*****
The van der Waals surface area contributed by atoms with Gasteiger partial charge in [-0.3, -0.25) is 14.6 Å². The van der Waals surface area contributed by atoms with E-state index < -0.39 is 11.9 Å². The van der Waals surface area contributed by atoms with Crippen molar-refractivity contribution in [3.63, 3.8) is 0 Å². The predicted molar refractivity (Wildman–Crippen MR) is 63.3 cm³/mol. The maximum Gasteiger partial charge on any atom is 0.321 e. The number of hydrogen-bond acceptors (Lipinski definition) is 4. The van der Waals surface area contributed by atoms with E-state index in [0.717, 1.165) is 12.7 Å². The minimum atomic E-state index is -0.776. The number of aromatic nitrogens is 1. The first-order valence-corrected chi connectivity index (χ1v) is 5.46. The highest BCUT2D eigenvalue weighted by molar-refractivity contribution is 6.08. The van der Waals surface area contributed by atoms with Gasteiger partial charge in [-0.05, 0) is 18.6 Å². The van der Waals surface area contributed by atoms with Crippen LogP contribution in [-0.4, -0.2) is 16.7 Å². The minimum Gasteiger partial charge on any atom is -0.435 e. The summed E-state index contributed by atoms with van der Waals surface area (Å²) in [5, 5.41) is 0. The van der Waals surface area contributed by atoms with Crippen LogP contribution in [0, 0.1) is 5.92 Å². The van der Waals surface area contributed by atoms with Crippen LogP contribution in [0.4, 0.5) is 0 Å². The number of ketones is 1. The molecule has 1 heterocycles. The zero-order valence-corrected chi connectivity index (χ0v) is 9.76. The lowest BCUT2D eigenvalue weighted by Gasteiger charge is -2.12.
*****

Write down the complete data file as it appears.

The van der Waals surface area contributed by atoms with Gasteiger partial charge in [-0.3, -0.25) is 14.6 Å². The van der Waals surface area contributed by atoms with E-state index < -0.39 is 11.9 Å². The van der Waals surface area contributed by atoms with Crippen molar-refractivity contribution in [3.63, 3.8) is 0 Å². The predicted molar refractivity (Wildman–Crippen MR) is 63.3 cm³/mol. The maximum Gasteiger partial charge on any atom is 0.321 e. The number of hydrogen-bond acceptors (Lipinski definition) is 4. The van der Waals surface area contributed by atoms with E-state index in [0.717, 1.165) is 12.7 Å². The minimum atomic E-state index is -0.776. The number of aromatic nitrogens is 1. The first-order valence-corrected chi connectivity index (χ1v) is 5.46. The highest BCUT2D eigenvalue weighted by molar-refractivity contribution is 6.08. The van der Waals surface area contributed by atoms with Gasteiger partial charge in [-0.05, 0) is 18.6 Å². The van der Waals surface area contributed by atoms with Crippen LogP contribution in [-0.4, -0.2) is 16.7 Å². The minimum Gasteiger partial charge on any atom is -0.435 e. The summed E-state index contributed by atoms with van der Waals surface area (Å²) in [5, 5.41) is 0. The van der Waals surface area contributed by atoms with Crippen LogP contribution in [0, 0.1) is 5.92 Å². The van der Waals surface area contributed by atoms with Crippen LogP contribution in [0.4, 0.5) is 0 Å². The number of ketones is 1. The molecule has 1 heterocycles. The zero-order valence-corrected chi connectivity index (χ0v) is 9.76. The lowest BCUT2D eigenvalue weighted by Gasteiger charge is -2.12.